Joni, Have you tried a sinking line for the chironamid or Callibaetis thang?
A 300 grain gets down there, you can cast it, and (most evil of all) you can vertically jig it. Fin and twitch for some fun too!
You can rig your flies czech nymph style and still use an indicator, or, fish them on stillwater, while slowly trolling your float tube. I have done both, in the river, unless you lead the heavy fly a little, you lose some contact with the trailing fly, but, using a weighted fly (tungsten, lead sub, etc), 2 feet up the line, with a non-weighted trailing fly does work pretty well, even on the lake (when your moving a little). You can een use an indicator with this rig in faster water fishing just on the fast side of a seam.
If you are fishing a 2 nymph rig, put some weight between the 2 flies, and ahead of the 1st fly.
9 ft. 5x leader - weight - size 14 tungsten beadhead - 2 ft. 6x tippet - weight in the middle - size 14 tungsten beadhead.
I use this set up quite a bit when I want to get my flies down quickly, especially when I'm fishing midges in fast water. Midges don't have much weight and tend to float above some fish heads so the weight brings them down quickly while still giving them free movement. Key is to use a little longer tippet when tying on the dropper so there is enough tippet between the fly and the weight so you still get a natural drift.
Just watch your casting...the weight will really cause a birdsnest if you aren't careful. Roll casting is not your friend when you have this much weight on.
Split shot has helped my fishing a ton. The big hogs don't like to go very far from cover or darkness...
If I can't get the rig deep enough in the hole, sometimes I will try to drown the whole setup upstream of the pouroff into the hole by several feet or more. This results is snags at hydraulic reversals sometimes, but if you can get the mass of the nymph rig into the plunging water entering the pool with a bit of slack, sometimes this tongue of water carries the rig much deeper than simply letting it sink. (besides, the fish are eying that tongue of water for goodies to be dropped into the hole).
I learned this after getting frustrated one day with a shallow dry dropper setup. I drowned the whole indicator and all in the upstream tongue of water, the whole leader got sucked deep into the hole, and suddenly I had a nice 14" brown on the end (it went for the drowned stimulator right below the pouroff).
Edit: even though a #10 stonefly or 20"er nymph may not be on the menu, they are good heavy nymphs that will drag other flies down if you are fishing someplace where fish are spooked by split shot. Also, supposedly flouro tippet is more dense and sinks faster (as well as being more transparent and $$$).
I have and still use split shots as well, as I don't like to tie a bunch of weight into my flies, but I have recently been tying up some weighted scuds/czech nypmhs.
I don't have any real issues with Czech Nymphing, but I am not a "practitioner", I have however researched it, and tried some of the setup techniques on stillwater, and I am thinking about trying a similar set up on the river under an indicator.
What I do is run a sinking furled leader (Joni's kevlar brand) add about 6 feet of 6# mono, then about 4 feet of tippet, tie a small loop in the tippet about 18 inches from the end, tie 6 inches of tippet to the loop and add a weighted fly. At the end of the tippet, add an unweighted fly. This fishes well from a float tube, seems to cast ok without getting tangled, and gets both flies down around 6 or 8 feet (when slowly kicking your tube) and has been quite effective for me.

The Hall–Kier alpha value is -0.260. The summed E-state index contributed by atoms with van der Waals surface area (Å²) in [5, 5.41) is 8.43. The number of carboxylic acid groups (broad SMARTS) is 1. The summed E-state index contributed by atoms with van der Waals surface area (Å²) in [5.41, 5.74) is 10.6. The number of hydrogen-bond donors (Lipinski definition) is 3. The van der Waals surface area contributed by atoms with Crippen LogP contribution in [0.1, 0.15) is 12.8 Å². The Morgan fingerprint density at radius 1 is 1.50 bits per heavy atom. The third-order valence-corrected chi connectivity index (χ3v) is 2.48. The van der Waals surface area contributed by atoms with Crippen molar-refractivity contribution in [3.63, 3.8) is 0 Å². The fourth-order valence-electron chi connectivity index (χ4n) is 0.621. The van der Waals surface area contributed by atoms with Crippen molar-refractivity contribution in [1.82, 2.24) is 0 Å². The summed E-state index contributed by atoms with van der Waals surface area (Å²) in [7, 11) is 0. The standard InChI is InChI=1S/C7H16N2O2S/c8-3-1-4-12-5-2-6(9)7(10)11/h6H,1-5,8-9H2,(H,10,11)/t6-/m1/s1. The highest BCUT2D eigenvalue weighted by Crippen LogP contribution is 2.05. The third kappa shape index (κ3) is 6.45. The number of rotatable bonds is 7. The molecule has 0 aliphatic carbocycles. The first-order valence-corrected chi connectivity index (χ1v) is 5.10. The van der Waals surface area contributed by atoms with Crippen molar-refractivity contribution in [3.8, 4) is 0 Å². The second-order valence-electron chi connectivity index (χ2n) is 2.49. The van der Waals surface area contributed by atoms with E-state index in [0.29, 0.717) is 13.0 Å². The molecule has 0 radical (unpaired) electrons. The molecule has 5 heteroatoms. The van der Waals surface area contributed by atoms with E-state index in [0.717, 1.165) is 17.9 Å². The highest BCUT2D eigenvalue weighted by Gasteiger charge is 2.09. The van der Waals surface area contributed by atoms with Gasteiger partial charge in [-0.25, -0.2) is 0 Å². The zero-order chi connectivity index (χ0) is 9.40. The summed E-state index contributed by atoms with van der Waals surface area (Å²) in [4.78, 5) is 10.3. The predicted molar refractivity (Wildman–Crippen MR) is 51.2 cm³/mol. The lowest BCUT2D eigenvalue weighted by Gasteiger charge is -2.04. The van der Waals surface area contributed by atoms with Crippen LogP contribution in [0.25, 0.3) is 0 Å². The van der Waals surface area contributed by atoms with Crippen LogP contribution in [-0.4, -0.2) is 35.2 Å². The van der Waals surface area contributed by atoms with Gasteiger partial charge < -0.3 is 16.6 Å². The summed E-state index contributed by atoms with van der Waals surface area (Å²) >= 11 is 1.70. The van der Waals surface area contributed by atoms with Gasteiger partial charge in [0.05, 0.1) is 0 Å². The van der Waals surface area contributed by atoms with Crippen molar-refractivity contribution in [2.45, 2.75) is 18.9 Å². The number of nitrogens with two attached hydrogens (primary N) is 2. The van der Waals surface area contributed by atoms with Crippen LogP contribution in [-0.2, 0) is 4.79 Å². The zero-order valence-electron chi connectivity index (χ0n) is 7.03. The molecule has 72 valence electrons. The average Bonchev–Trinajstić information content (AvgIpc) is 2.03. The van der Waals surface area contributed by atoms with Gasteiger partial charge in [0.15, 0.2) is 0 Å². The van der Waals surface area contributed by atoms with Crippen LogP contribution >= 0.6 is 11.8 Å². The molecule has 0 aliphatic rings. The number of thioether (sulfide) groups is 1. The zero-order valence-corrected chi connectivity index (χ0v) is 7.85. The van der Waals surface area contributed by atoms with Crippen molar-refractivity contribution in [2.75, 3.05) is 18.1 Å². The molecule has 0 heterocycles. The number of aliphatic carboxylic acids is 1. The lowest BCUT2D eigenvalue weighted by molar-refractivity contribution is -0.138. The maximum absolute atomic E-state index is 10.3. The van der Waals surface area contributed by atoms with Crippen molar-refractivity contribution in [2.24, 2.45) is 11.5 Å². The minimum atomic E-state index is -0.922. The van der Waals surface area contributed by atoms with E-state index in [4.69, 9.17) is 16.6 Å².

Using the same rig (this is my plan), I am going to add an indicator and fish the fast side of the seams on the river, with short strips back on the slow side, or possibly just short line it, cast accross and let the line work down, then flip it back up and accross again.
As well as this rig works on the lake, I am thinking it will be effective under an indicator as well, it should get both flies down in the water column, and except as I noted previously, if you are in slow water you may lose contact with the trailing fly.
If I get a chance this weekend (storm blowing in) I may give it a try on the Truckee to see how it works. I suspect this would work best in faster water, but you will need to set the indicator right so it does not hang up constantly.
After reading about czech style, I adapted one of the principles to more standard nymph drifting.
With a czech setup the light fly on the end serves to keep the heavy weighted nymph out of moss and snags on the bottom; however, it requires a ton of knots and an extra tail of tippet that is annoying sometimes (wind).
I started putting a buoyant fly below a heavy tungsten nymph on single line 3 fly setups. Typically I will use a San Juan worm with floatant at the end. When doing a dry/double dropper setup, this creates a sort of 'hammock' effect, with the dry and the floating nymph supporting the sinking nymph. This seems to keep me out of the didymo moss better, and still gets the nymph toward the bottom. Play around with various buoyant flies for t he end to achieve the desired effect.
The extreme end of this is fast deep water with moss and snags on the bottom. I end up with contraption rigs like: Indicator/shot/tungsten nymph1/double shot/tungsten nymph2/buoyant fly with floatant. Its a total mess, but gets the job done. I managed to have dozen fish afternoons last spring in the 'chocolate milk' flows that no one was fishing using this style with flashy nymphs.